Asian Journal of Transfusion Science
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   Table of Contents - Current issue
July-December 2022
Volume 16 | Issue 2
Page Nos. 159-288

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Application of flow cytometry in transfusion medicine: The Sanjay Gandhi Post Graduate Institute of Medical Sciences, India experience Highly accessed article p. 159
Rajendra Chaudhary, Sudipta Sekhar Das
The application of flow cytometry (FC) is diverse and this powerful tool in used in multiple disciplines such as molecular biology, immunology, cancer biology, virology, and infectious disease screening. FC analyzes a single cell or a particle very rapidly as they flow past single or multiple lasers while suspended in buffered solution. FC has a great impact in the field of transfusion medicine (TM) due to its ability to analyze individual cell population and cell epitopes by sensitive, reproducible, and objective methodologies. The main uses of FC in TM are detection of fetomaternal hemorrhage, diagnosis of paroxysmal nocturnal hemoglobinuria, quantification of D antigen, detection of platelet antibody, quality control of blood components, for example, residual leukocyte counts and evaluation of CD34-positive hematopoietic progenitor cells in stem cell grafts. In recent years, FC has been implemented as an alternative method for the detection and characterization of red cell autoantibodies in autoimmune hemolytic anemia. Many workers considered FC as a very good complement when aberrant expression of various erythrocyte antigens needs to be elucidated. It has been extensively used in the resolution of ABO discrepancies and chimerism study. FC has also been used successfully in various platelet immunological studies. In the recent past, FC has been used in several studies to assess the platelet storage lesions and elucidate granulocyte/monocyte integrity and immunology. FC analysis of CD34+ stem cells is now the method of choice to determine the dosage of the collected progenitor cells. The technique is vastly used to evaluate residual leukocytes in leukodepleted blood components. We conclude that flow cytometers are becoming smaller, cheaper, and more user-friendly and are available in many routine laboratories. FC represents a highly innovative technique for many common diagnostic and scientific fields in TM. Finally, it is the tool of choice to develop and optimize new cellular and immunotherapeutic trials.
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Distribution and frequency of principal Rh blood group antigens (D, C, c, E, and e) and their phenotypes in the blood donors attending blood bank in a tertiary care hospital in Barpeta district of Assam p. 167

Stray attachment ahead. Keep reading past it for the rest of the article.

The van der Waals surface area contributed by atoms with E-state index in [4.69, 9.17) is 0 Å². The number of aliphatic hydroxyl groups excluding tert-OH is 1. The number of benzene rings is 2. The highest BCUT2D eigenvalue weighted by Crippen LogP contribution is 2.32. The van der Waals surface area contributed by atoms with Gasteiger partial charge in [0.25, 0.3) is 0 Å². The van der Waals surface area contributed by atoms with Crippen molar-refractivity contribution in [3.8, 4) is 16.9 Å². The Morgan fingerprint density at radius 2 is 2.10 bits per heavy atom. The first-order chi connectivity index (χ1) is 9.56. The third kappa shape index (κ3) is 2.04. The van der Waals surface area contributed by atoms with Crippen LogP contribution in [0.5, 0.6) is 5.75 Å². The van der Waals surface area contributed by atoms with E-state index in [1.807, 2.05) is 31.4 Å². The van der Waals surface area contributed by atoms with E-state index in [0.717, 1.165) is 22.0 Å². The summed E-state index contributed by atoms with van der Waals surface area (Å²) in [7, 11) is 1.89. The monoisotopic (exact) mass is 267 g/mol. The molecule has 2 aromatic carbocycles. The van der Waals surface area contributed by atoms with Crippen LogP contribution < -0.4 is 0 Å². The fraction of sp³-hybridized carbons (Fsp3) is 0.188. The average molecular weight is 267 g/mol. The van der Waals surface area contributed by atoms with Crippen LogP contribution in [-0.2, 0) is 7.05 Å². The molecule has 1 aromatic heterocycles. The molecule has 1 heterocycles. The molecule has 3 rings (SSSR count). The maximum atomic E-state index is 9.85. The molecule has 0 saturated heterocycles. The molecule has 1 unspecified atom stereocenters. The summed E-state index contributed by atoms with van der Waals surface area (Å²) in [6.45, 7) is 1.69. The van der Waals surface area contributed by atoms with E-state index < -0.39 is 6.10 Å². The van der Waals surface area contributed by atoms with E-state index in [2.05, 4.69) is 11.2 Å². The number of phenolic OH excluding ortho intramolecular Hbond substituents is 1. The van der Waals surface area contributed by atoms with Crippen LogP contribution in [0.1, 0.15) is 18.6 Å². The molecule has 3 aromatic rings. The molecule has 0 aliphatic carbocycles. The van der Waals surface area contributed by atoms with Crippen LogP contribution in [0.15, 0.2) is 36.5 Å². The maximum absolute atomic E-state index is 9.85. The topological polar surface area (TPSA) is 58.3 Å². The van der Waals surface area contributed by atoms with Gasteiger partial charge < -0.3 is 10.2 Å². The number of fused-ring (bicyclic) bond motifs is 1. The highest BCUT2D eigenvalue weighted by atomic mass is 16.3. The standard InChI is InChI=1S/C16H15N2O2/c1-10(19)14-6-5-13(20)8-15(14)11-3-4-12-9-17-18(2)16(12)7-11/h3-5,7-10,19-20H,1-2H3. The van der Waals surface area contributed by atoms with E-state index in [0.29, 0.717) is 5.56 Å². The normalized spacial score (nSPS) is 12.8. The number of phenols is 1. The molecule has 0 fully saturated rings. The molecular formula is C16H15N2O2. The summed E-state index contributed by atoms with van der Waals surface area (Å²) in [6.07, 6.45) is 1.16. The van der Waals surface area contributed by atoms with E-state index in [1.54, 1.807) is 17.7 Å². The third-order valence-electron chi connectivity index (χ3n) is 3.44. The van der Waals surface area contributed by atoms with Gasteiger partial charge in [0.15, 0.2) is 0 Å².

Dipankar Baruah, Gitali Devi, Jabin Musfique, Abhijit Bharali, Umesh Chandra Dutta
BACKGROUND: The ABO and Rhesus grouping system antigens have been found to have the highest immunogenicity and propensity to produce alloantibodies that cause most of the transfusion reactions. The Rhesus antigens that produce most of the immunogenic transfusion reactions are D, C, c, E, and e. Knowledge of the distribution of these Rh antigens in a population helps to render compatible blood in alloimmunized patients. AIM: The aim was to study the distribution and frequency of principal Rh blood group antigens (D, C, c, E, and e) and their phenotypes in the blood donors attending blood bank in a tertiary care hospital in Barpeta district of Assam. MATERIALS AND METHODS: The study was conducted in 315 voluntary blood donors in the blood bank of a tertiary care center. Rh-D typing was done by conventional tube method. Specific monoclonal antisera, i.e., anti-C, anti-c, anti-E, and anti-e, were used and tests were performed by conventional tube method for detection of the presence of rest of the major Rh antigens. RESULTS: The samples were analyzed for the five major Rhesus antigens. “D” antigen was found to be the most common antigen (99.05%), followed by e (97.14%), C (92.38%), c (51.43%), and E (20.95%). In order of descending frequency, the most common phenotypes were DCCee – 45.71%, DCcee – 30.48%, DCcEe – 11.43%, DccEe – 4.76%, DCcEE – 1.90%, DCCEe – 1.90%, Dccee – 1.90%, DCCEE – 0.95%, and dccee – 0.95%. CONCLUSION: D antigen is the most common antigen in our study population, whereas “e” antigen is the most common in most of the studies done from other parts of India. Data on frequencies of major Rh antigens in the local donor population will help in transfusing alloimmunized patients with corresponding antibody-negative blood ensuring blood safety.
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Factor assay in victims of snake bite: Experience from a tertiary care institute in South India p. 175